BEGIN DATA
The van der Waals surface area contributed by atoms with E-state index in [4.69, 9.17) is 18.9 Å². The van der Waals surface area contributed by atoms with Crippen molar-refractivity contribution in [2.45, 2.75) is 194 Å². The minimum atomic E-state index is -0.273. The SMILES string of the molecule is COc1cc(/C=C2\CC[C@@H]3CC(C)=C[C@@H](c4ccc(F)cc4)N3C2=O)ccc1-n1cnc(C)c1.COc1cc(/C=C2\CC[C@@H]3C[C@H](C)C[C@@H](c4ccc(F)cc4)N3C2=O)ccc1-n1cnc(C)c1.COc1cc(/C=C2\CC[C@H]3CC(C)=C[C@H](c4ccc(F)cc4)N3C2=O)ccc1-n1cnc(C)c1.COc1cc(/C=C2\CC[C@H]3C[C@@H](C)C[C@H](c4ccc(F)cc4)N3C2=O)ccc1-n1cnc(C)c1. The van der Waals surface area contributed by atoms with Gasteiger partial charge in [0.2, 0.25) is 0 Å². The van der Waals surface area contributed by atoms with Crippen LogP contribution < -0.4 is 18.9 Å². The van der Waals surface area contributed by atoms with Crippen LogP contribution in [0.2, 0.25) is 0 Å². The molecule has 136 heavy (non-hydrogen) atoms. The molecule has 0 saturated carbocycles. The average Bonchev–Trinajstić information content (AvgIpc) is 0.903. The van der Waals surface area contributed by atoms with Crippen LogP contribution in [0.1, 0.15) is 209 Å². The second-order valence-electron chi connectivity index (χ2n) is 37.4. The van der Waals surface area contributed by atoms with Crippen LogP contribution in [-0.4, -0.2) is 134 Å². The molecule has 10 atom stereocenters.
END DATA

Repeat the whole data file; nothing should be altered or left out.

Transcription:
The van der Waals surface area contributed by atoms with E-state index in [4.69, 9.17) is 18.9 Å². The van der Waals surface area contributed by atoms with Crippen molar-refractivity contribution in [2.45, 2.75) is 194 Å². The minimum atomic E-state index is -0.273. The SMILES string of the molecule is COc1cc(/C=C2\CC[C@@H]3CC(C)=C[C@@H](c4ccc(F)cc4)N3C2=O)ccc1-n1cnc(C)c1.COc1cc(/C=C2\CC[C@@H]3C[C@H](C)C[C@@H](c4ccc(F)cc4)N3C2=O)ccc1-n1cnc(C)c1.COc1cc(/C=C2\CC[C@H]3CC(C)=C[C@H](c4ccc(F)cc4)N3C2=O)ccc1-n1cnc(C)c1.COc1cc(/C=C2\CC[C@H]3C[C@@H](C)C[C@H](c4ccc(F)cc4)N3C2=O)ccc1-n1cnc(C)c1. The van der Waals surface area contributed by atoms with Gasteiger partial charge in [0.2, 0.25) is 0 Å². The van der Waals surface area contributed by atoms with Crippen LogP contribution < -0.4 is 18.9 Å². The van der Waals surface area contributed by atoms with Crippen LogP contribution in [0.2, 0.25) is 0 Å². The molecule has 136 heavy (non-hydrogen) atoms. The molecule has 0 saturated carbocycles. The average Bonchev–Trinajstić information content (AvgIpc) is 0.903. The van der Waals surface area contributed by atoms with Crippen LogP contribution in [0.1, 0.15) is 209 Å². The second-order valence-electron chi connectivity index (χ2n) is 37.4. The van der Waals surface area contributed by atoms with Crippen LogP contribution in [-0.4, -0.2) is 134 Å². The molecule has 10 atom stereocenters.